On October 17, 2013, Erin Shero of Hixson, Tennessee, was at home with her 23-month-old son, Colton, and stepped out of the family room to fix him a snack. When she returned, she thought her son had fallen asleep beneath the window. "Upon getting closer to him, I touched him and his little head rolled and I was able to see the window blind cord underneath his neck," she recalls. She untangled Colton from the cord, called 911, and began performing CPR. Paramedics arrived and brought him to the hospital, where her toddler was pronounced dead.
Unfortunately, instances like this aren’t uncommon, which is why window covering manufacturers are banning the sales of corded blinds starting on December 15, 2018. This new initiative hopes to eliminate deaths and injuries caused by blind cord strangulation.
Colton is one of too many children who have fallen victim to window covering cord strangulation—a preventable accident that many parents don't even realize is a safety concern. But the U.S. Consumer Product Safety Commission (CPSC) lists corded window coverings as one of the top five hidden hazards in American homes, since infants and children can accidentally become entangled in them. The most hazardous parts of blinds are pull cords, looped cords and chains, inner cords, and lifting loops for roll-up blinds.
A study published in the journal Pediatrics highlights the problem these window covering cords continue to be. "We looked at 26 years of data from 1990 through 2015 for this study, and found that almost 17,000 children under six years of age were treated in hospital emergency departments in the U.S. for window blind-related injuries, averaging almost two per day," senior study author Gary Smith, MD, DrPH, director of the Center for Injury Research and Policy at Nationwide Children's Hospital tells Parents.com. "While the majority of children were treated and released, there was about one child death each month—most from strangulation when a child became entangled by the neck in a window blind cord." And that's just the children who made it to the ER.
Starting December 15, corded window blinds can longer be sold off the shelf. Nikki Hummel, product manager at Blindsgalore.com, says the regulations affect pre-made stocked products. “Anything that comes directly out of the store won’t have cords,” she explains. Customized blinds don’t need to be cordless, but Hummel says the cord length should "be at maximum 40% the length of the shade” to eliminate dangling pieces. The new regulations also require blinds to have a wand (instead of cords) to adjust shade and tilt.
"A lot of it has to do with the injuries and deaths that have come from cords,” Hummel says about the new policy. “No child should be injured by something like cords.” She explains that kids like to play, and sometimes accidents happen. Instead of leaving things to chance, manufacturers are making changes in hopes of saving lives.
If you have corded blinds in your house, Hummel recommends replacing them with cordless or motorized options. “They're cleaner, easier to use, and eliminate any worry,” she says. “The blinds I recommend around children would be a cellular shade, roller shade, or solar shade – something flat and simple, instead of something with multiple rungs or an open structure.”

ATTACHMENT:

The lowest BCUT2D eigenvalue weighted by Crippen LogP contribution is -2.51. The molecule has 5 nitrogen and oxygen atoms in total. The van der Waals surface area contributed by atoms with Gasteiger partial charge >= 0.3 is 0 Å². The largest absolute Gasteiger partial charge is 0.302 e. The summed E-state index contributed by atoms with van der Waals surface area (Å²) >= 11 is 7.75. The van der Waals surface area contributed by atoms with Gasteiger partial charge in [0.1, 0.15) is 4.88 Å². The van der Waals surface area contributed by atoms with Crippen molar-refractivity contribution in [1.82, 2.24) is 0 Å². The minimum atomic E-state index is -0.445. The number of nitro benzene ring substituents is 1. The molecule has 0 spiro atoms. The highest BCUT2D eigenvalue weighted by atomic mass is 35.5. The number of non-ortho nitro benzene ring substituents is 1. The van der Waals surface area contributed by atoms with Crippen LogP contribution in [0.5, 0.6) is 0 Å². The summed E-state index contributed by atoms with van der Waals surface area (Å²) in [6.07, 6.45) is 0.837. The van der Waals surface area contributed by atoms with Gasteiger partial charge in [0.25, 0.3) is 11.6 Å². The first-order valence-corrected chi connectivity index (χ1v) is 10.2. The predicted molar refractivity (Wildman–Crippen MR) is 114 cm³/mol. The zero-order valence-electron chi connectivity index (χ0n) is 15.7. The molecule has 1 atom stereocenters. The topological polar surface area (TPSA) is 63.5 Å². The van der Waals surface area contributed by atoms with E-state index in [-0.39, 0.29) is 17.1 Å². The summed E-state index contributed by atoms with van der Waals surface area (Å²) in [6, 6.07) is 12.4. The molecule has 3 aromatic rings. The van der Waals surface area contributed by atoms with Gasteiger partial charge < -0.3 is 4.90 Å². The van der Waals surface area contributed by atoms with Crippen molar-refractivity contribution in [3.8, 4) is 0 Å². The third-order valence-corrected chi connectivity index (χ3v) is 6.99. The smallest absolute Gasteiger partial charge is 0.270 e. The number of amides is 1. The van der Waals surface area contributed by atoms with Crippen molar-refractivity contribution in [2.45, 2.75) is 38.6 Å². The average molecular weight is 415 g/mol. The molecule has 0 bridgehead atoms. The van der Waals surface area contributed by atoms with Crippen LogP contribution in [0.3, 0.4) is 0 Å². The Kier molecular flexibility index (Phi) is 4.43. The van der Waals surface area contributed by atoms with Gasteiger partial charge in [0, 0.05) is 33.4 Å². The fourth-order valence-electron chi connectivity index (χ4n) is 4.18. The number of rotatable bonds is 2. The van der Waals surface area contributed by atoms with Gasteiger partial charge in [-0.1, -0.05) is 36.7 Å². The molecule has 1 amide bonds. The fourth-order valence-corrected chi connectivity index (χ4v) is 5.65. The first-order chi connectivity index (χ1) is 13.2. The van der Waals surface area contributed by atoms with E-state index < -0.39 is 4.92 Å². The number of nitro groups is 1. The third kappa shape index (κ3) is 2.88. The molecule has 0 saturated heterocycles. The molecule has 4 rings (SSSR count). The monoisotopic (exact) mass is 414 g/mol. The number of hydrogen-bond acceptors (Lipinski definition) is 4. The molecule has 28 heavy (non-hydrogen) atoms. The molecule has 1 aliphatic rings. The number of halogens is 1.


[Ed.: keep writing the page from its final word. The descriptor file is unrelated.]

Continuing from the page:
Some cordless blinds use a wand (rather than a cord or chain) to open and close or to change the position of the slats on blinds. Others are spring-loaded and go up and down when the bottom rail is pulled. Some Roman shades come with an option to remove the cords and instead use clips to hold the shades open.
With any option, look for a safety certified products by the Window Covering Manufacturers Association (WCMA). "The 'Best for Kids' label can be currently found on all products that have been certified safe in homes with small children," says Katie Christopher, the in-house designer and a blind-safety expert at Blindsgalore.
While waiting to replace your corded blinds with an updated product, you should try making your home a little safer. Christopher advises cutting any looped pull cords to create individual cords, and installing inner cord stops to prevent them from being pulled out. But know that individual cords (even those with safety tassels) can still get tangled together, which is how Shero's son Colton died. And inner-cord stoppers aren't compatible with all window coverings.
Parents also shouldn’t try shortening their window cords and calling it a day. Curious children—especially older kids—can easily climb up and reach them. Tension devices that prevent slack from a looped cord can't always be installed on all windows, and it's not good enough to wrap a pull cord around a cleat. Any cord kids can gain access to (even those hidden inside roman shades) is a threat.
Cord incidents are usually silent, as the child can't call for help when his airway is cut off, and strangulation can happen in minutes. "Young children are quick, curious, and unable to recognize danger," Dr. Smith says. "As a pediatric emergency medicine physician, I often have heard these words when a parent brings their injured child into the emergency department: 'Doctor, I turned my head for a minute, and it happened so quickly, I did not have time to stop it.'" The best way to stop entanglement is to replace the blinds and shades that pose this very avoidable hazard. Period.